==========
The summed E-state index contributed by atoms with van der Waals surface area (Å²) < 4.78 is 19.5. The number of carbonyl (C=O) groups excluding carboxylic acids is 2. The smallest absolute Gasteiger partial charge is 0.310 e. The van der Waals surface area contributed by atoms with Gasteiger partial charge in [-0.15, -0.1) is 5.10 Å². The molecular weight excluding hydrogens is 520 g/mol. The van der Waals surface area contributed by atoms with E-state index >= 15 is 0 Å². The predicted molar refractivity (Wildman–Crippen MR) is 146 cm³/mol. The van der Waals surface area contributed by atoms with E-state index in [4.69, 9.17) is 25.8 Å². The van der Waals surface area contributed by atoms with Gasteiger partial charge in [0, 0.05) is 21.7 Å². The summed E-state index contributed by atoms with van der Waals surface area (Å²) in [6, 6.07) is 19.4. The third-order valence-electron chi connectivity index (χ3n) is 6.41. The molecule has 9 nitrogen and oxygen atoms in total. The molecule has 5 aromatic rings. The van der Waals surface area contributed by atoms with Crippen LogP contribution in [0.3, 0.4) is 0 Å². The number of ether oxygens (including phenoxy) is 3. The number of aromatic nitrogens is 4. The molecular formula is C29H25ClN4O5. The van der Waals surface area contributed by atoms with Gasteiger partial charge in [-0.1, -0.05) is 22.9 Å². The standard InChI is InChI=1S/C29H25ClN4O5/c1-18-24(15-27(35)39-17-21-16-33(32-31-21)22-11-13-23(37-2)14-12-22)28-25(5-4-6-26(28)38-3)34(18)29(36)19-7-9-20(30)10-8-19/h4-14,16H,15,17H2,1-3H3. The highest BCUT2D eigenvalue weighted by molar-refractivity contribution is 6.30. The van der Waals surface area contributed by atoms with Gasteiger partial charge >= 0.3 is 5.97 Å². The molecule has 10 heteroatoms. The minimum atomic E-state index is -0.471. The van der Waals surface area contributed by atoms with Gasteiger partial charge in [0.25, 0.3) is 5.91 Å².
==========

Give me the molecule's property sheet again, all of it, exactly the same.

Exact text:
The summed E-state index contributed by atoms with van der Waals surface area (Å²) < 4.78 is 19.5. The number of carbonyl (C=O) groups excluding carboxylic acids is 2. The smallest absolute Gasteiger partial charge is 0.310 e. The van der Waals surface area contributed by atoms with Gasteiger partial charge in [-0.15, -0.1) is 5.10 Å². The molecular weight excluding hydrogens is 520 g/mol. The van der Waals surface area contributed by atoms with E-state index >= 15 is 0 Å². The predicted molar refractivity (Wildman–Crippen MR) is 146 cm³/mol. The van der Waals surface area contributed by atoms with E-state index in [4.69, 9.17) is 25.8 Å². The van der Waals surface area contributed by atoms with Gasteiger partial charge in [0, 0.05) is 21.7 Å². The summed E-state index contributed by atoms with van der Waals surface area (Å²) in [6, 6.07) is 19.4. The third-order valence-electron chi connectivity index (χ3n) is 6.41. The molecule has 9 nitrogen and oxygen atoms in total. The molecule has 5 aromatic rings. The van der Waals surface area contributed by atoms with Crippen LogP contribution in [0.3, 0.4) is 0 Å². The number of ether oxygens (including phenoxy) is 3. The number of aromatic nitrogens is 4. The molecular formula is C29H25ClN4O5. The van der Waals surface area contributed by atoms with Gasteiger partial charge in [-0.1, -0.05) is 22.9 Å². The standard InChI is InChI=1S/C29H25ClN4O5/c1-18-24(15-27(35)39-17-21-16-33(32-31-21)22-11-13-23(37-2)14-12-22)28-25(5-4-6-26(28)38-3)34(18)29(36)19-7-9-20(30)10-8-19/h4-14,16H,15,17H2,1-3H3. The highest BCUT2D eigenvalue weighted by molar-refractivity contribution is 6.30. The van der Waals surface area contributed by atoms with Gasteiger partial charge >= 0.3 is 5.97 Å². The molecule has 10 heteroatoms. The minimum atomic E-state index is -0.471. The van der Waals surface area contributed by atoms with Gasteiger partial charge in [0.25, 0.3) is 5.91 Å².